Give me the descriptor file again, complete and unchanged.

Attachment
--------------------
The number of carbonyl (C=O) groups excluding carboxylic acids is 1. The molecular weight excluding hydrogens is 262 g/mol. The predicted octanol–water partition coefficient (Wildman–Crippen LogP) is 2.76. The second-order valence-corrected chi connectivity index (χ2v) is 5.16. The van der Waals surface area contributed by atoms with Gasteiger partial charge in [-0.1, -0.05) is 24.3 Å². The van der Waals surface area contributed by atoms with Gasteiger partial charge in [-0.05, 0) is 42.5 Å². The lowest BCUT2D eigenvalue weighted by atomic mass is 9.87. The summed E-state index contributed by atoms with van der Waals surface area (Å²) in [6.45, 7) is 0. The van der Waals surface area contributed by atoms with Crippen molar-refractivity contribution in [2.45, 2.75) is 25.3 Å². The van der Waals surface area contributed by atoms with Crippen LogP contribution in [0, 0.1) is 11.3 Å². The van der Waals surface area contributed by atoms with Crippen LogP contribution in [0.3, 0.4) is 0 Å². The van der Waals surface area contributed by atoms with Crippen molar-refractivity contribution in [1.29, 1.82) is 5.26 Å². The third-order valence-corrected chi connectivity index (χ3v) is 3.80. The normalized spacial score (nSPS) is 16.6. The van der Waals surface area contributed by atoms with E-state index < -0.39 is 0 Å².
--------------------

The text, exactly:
The number of carbonyl (C=O) groups excluding carboxylic acids is 1. The molecular weight excluding hydrogens is 262 g/mol. The predicted octanol–water partition coefficient (Wildman–Crippen LogP) is 2.76. The second-order valence-corrected chi connectivity index (χ2v) is 5.16. The van der Waals surface area contributed by atoms with Gasteiger partial charge in [-0.1, -0.05) is 24.3 Å². The van der Waals surface area contributed by atoms with Gasteiger partial charge in [-0.05, 0) is 42.5 Å². The lowest BCUT2D eigenvalue weighted by atomic mass is 9.87. The summed E-state index contributed by atoms with van der Waals surface area (Å²) in [6.45, 7) is 0. The van der Waals surface area contributed by atoms with Crippen molar-refractivity contribution in [2.45, 2.75) is 25.3 Å². The van der Waals surface area contributed by atoms with Crippen LogP contribution in [0, 0.1) is 11.3 Å². The van der Waals surface area contributed by atoms with Crippen LogP contribution in [0.3, 0.4) is 0 Å². The van der Waals surface area contributed by atoms with Crippen molar-refractivity contribution in [1.29, 1.82) is 5.26 Å². The third-order valence-corrected chi connectivity index (χ3v) is 3.80. The normalized spacial score (nSPS) is 16.6. The van der Waals surface area contributed by atoms with E-state index < -0.39 is 0 Å².